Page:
Arriving at our new home was memorable. We went around turning on and off lights, taps, flushing toilet, electric stove, our own bedrooms, all amazing.
Dad built a shed at the back and made some large gardens from which we grew all our vegetables. Bill Martins butchers delivered meat once a week, the baker was weekly as was the grocery van driven by Pud Palmer. Rural Mail was was delivered daily during the week and the road outside our house was graded about every 3 or 4 months.
We would be attending Spring Grove School which was about a twenty minute walk down the road.
This was a much bigger school after Delaware Bay where we had 6 or 8 and now there were sometimes 12 or 15.
There was an Army Drill Shed adjacent our school and contained several Bren Gun Carriers which I and some friends entered and drove these tanks around inside and include crashing into a wall. The dent still remains.
Spring Grove School with the school house and to the right is the Army Drill Shed.
The was no Intermediate School for us so we stayed until Form 2 and then it was off to Nelson College.
The first day of attending college included a bus trip into the city and all the new students had to sing a song, well I hid and was last and I sang God Save the Queen.
We had attended Wakefield School for Woodworking classes so knew some students from there. The bus carried students from Spooners Range through to Hope so we were all country bumpkins.
I had been working on a farm and so chose to study agriculture. I seemed to be a clever kid so they upgraded me to a commercial class where I studied both agriculture and commercial and did well from all accounts. But school was not for me and despite my teachers urging me to stay I left after 2 years and 8 months, before the school certificate exams
John and first day of starting at Nelson College resplendent in cap and roman sandals
After leaving College I worked on Colin Martins farm. It was a mixed farm so I milked cows as well as tended the orchard which was picking peaches and plums for market, also grew beans for freezing and seed crops as well. I was sometimes sent to help other farmers, picked tobacco and hops and of course making hay.
Decided that farming was not for me and having read a lot of books about travel and the sea and chatting with a school mate decided I wanted to work with him on the coastal ships.
He was on the Te Aroha, a scow which sailed between Nelson, Wellington, Whanganui, Blenheim etc. and that sounded like the life for me.
I broached the subject with Mum who told me in no uncertain terms that if I was going to sea I could do it in the proper navy. So I had to wait for the Naval recruiter to come to Nelson so to fill in time I needed another job which I found on the Soil Conservation farm over at Waimea West working with Lawrence and Ken Jermyn. Interesting work but my mind was set on travel and the navy so eventually did the exams and on May 13th 1959 arrived by train at Auckland and onto Devonport where we signed the dotted line to serve Queen and country for the next 8 years.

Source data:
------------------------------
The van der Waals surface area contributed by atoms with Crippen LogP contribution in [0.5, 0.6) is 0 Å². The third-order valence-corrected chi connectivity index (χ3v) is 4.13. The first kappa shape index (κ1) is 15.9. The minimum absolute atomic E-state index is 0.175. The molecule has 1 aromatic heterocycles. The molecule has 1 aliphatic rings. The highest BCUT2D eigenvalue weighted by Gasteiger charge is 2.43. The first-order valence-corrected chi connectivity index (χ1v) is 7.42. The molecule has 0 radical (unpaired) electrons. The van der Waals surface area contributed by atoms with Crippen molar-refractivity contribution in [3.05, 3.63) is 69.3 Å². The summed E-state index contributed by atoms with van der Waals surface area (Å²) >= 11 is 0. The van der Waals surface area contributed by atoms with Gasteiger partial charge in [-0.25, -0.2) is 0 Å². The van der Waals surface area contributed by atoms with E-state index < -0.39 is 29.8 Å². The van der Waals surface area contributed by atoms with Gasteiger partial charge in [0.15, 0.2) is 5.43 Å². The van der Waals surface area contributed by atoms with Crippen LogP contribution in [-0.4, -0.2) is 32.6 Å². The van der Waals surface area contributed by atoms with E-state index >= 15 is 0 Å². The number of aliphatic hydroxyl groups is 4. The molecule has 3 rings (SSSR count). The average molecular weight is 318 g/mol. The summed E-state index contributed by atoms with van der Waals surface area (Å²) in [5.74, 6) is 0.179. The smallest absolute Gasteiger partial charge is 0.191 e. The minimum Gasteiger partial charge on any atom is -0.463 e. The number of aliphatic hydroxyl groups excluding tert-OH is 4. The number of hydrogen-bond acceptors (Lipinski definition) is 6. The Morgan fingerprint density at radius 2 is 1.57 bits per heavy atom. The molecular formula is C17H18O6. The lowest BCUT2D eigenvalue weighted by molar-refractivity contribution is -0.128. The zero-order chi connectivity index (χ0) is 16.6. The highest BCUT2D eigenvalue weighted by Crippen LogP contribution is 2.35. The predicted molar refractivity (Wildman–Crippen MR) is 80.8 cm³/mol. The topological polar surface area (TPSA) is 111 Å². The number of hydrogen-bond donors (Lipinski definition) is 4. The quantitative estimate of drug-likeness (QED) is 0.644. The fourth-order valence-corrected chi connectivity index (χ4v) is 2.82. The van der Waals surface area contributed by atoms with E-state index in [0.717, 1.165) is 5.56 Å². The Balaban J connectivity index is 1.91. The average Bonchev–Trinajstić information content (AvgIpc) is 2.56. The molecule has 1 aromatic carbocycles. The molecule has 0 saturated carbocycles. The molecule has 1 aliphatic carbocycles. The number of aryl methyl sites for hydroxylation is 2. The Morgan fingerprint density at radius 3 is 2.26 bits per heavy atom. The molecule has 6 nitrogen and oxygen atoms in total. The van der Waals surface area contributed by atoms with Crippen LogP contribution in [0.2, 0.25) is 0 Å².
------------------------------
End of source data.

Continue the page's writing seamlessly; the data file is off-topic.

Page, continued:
Our stay at HMNZS Philomel was short, after dental and medical checks and being issued with kit and a hammock it was off to catch a Fairmile to HMNZS Tamaki which at that time was on the very beautiful island of Motuihe, between Rangitoto and Waiheke Islands.
Life was very tough for all of us with no shore leave for several weeks, a minimal part of our wages paid with the balance saved and a lot of instructors with very loud clear voices and streaks of meanness ordering us around continuously. Looking back it was difficult but great training for our future.
As summer was approaching the Auckland ferry would bring many visitors down to the island including girls by the galore, well we could not believe our eyes and Sunday afternoons were spent down on the beach doing a bit of ogling and we were ogled back in return.
Eventually we got some home leave so Brian Nathan, from Richmond and I headed down to Nelson and of course we had to wear our uniforms and we knew everything.
Met up with Brian and Kelvin Neame (aged just 15 or 16) and found ourselves at the Railway Hotel. Well, I knew how to drink whiskey and soon the Neame boys were following suit. They were raffling flagons of beer and we won several. With 6 o’clock closing we were sent on our way staggering through Anzac Park dropping flagons as we walked and headed for Trafalgar Street.
I had a date with Barbara Grant and off we went, staggering even worse now to Peters Fish Shop for a romantic dinner. I remember ordering dinner and then found that I needed a toilet urgently, left Barbara and my dinner and went to a toilet down the street where I was violently ill for some hours, lapsing into sleep. Eventually found by Helen and taken to the Maitai river for a wash down I was taken home to face the music.
I had a few flagons left so after sleeping overnight my father insisted that he would see if I could handle a beer first thing in the morning but after emptying my stomach the night before it was not too much of a problem but I was not very lively for the rest of the day.
John Currin and Brian Nathan on our first leave while in the navy.
The Navy was tough but we were drafted from the training establishment HMNZS Tamaki to HMNZS Philomel for specialist training which was learning to be a gunner and then off to our first sea draft on the Loch Class frigate HMNZS Kaniere (F426).